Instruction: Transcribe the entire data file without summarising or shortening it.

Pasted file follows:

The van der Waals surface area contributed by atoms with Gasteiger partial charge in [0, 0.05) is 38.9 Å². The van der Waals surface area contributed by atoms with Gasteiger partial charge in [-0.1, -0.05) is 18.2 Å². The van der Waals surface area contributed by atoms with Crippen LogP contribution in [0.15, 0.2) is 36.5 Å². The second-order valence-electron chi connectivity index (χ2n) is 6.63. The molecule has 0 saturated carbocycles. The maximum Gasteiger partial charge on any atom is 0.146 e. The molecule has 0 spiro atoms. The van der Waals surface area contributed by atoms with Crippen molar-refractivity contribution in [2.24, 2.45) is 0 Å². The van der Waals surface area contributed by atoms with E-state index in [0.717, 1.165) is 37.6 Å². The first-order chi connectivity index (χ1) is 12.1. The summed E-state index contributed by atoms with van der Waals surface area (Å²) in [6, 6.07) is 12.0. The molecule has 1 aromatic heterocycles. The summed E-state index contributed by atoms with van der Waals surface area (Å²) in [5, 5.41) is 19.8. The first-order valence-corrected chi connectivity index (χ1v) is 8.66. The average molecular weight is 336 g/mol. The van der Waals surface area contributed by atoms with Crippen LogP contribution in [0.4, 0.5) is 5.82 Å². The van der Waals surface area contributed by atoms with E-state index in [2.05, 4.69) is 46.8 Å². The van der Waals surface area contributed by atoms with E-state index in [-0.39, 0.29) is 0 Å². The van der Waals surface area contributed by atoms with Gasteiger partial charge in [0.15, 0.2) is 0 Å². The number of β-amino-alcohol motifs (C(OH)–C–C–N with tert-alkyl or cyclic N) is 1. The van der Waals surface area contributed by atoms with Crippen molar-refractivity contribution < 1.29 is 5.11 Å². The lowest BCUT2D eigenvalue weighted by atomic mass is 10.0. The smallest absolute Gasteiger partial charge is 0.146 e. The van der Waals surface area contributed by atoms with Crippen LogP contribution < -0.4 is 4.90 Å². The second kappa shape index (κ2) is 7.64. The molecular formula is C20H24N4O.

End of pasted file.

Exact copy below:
The van der Waals surface area contributed by atoms with Gasteiger partial charge in [0, 0.05) is 38.9 Å². The van der Waals surface area contributed by atoms with Gasteiger partial charge in [-0.1, -0.05) is 18.2 Å². The van der Waals surface area contributed by atoms with Crippen LogP contribution in [0.15, 0.2) is 36.5 Å². The second-order valence-electron chi connectivity index (χ2n) is 6.63. The molecule has 0 saturated carbocycles. The maximum Gasteiger partial charge on any atom is 0.146 e. The molecule has 0 spiro atoms. The van der Waals surface area contributed by atoms with Crippen molar-refractivity contribution in [2.24, 2.45) is 0 Å². The van der Waals surface area contributed by atoms with E-state index in [0.717, 1.165) is 37.6 Å². The first-order chi connectivity index (χ1) is 12.1. The summed E-state index contributed by atoms with van der Waals surface area (Å²) in [6, 6.07) is 12.0. The molecule has 1 aromatic heterocycles. The summed E-state index contributed by atoms with van der Waals surface area (Å²) in [5, 5.41) is 19.8. The first-order valence-corrected chi connectivity index (χ1v) is 8.66. The average molecular weight is 336 g/mol. The van der Waals surface area contributed by atoms with Crippen LogP contribution in [0.4, 0.5) is 5.82 Å². The van der Waals surface area contributed by atoms with E-state index in [2.05, 4.69) is 46.8 Å². The van der Waals surface area contributed by atoms with E-state index in [-0.39, 0.29) is 0 Å². The van der Waals surface area contributed by atoms with Gasteiger partial charge in [0.15, 0.2) is 0 Å². The number of β-amino-alcohol motifs (C(OH)–C–C–N with tert-alkyl or cyclic N) is 1. The van der Waals surface area contributed by atoms with Crippen molar-refractivity contribution < 1.29 is 5.11 Å². The lowest BCUT2D eigenvalue weighted by atomic mass is 10.0. The smallest absolute Gasteiger partial charge is 0.146 e. The van der Waals surface area contributed by atoms with Crippen LogP contribution < -0.4 is 4.90 Å². The second kappa shape index (κ2) is 7.64. The molecular formula is C20H24N4O.